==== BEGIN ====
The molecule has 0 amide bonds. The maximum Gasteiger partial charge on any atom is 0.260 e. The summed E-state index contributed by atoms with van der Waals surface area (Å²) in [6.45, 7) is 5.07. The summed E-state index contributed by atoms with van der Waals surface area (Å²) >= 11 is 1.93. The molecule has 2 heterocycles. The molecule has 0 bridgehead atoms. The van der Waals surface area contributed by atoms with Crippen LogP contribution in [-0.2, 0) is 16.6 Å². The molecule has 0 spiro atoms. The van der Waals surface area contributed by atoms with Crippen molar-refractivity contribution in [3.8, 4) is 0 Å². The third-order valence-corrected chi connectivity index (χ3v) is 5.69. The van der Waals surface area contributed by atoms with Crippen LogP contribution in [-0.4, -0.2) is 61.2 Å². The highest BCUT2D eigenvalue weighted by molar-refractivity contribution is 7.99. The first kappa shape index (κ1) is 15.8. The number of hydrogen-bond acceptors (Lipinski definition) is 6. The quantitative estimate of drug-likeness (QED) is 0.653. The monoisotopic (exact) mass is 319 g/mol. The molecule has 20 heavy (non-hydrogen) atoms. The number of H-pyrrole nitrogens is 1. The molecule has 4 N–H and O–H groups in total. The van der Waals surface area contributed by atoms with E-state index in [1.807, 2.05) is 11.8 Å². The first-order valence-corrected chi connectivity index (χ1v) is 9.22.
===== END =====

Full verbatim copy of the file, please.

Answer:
The molecule has 0 amide bonds. The maximum Gasteiger partial charge on any atom is 0.260 e. The summed E-state index contributed by atoms with van der Waals surface area (Å²) in [6.45, 7) is 5.07. The summed E-state index contributed by atoms with van der Waals surface area (Å²) >= 11 is 1.93. The molecule has 2 heterocycles. The molecule has 0 bridgehead atoms. The van der Waals surface area contributed by atoms with Crippen LogP contribution in [-0.2, 0) is 16.6 Å². The molecule has 0 spiro atoms. The van der Waals surface area contributed by atoms with Crippen molar-refractivity contribution in [3.8, 4) is 0 Å². The third-order valence-corrected chi connectivity index (χ3v) is 5.69. The van der Waals surface area contributed by atoms with Crippen LogP contribution in [-0.4, -0.2) is 61.2 Å². The highest BCUT2D eigenvalue weighted by molar-refractivity contribution is 7.99. The first kappa shape index (κ1) is 15.8. The number of hydrogen-bond acceptors (Lipinski definition) is 6. The quantitative estimate of drug-likeness (QED) is 0.653. The monoisotopic (exact) mass is 319 g/mol. The molecule has 20 heavy (non-hydrogen) atoms. The number of H-pyrrole nitrogens is 1. The molecule has 4 N–H and O–H groups in total. The van der Waals surface area contributed by atoms with E-state index in [1.807, 2.05) is 11.8 Å². The first-order valence-corrected chi connectivity index (χ1v) is 9.22.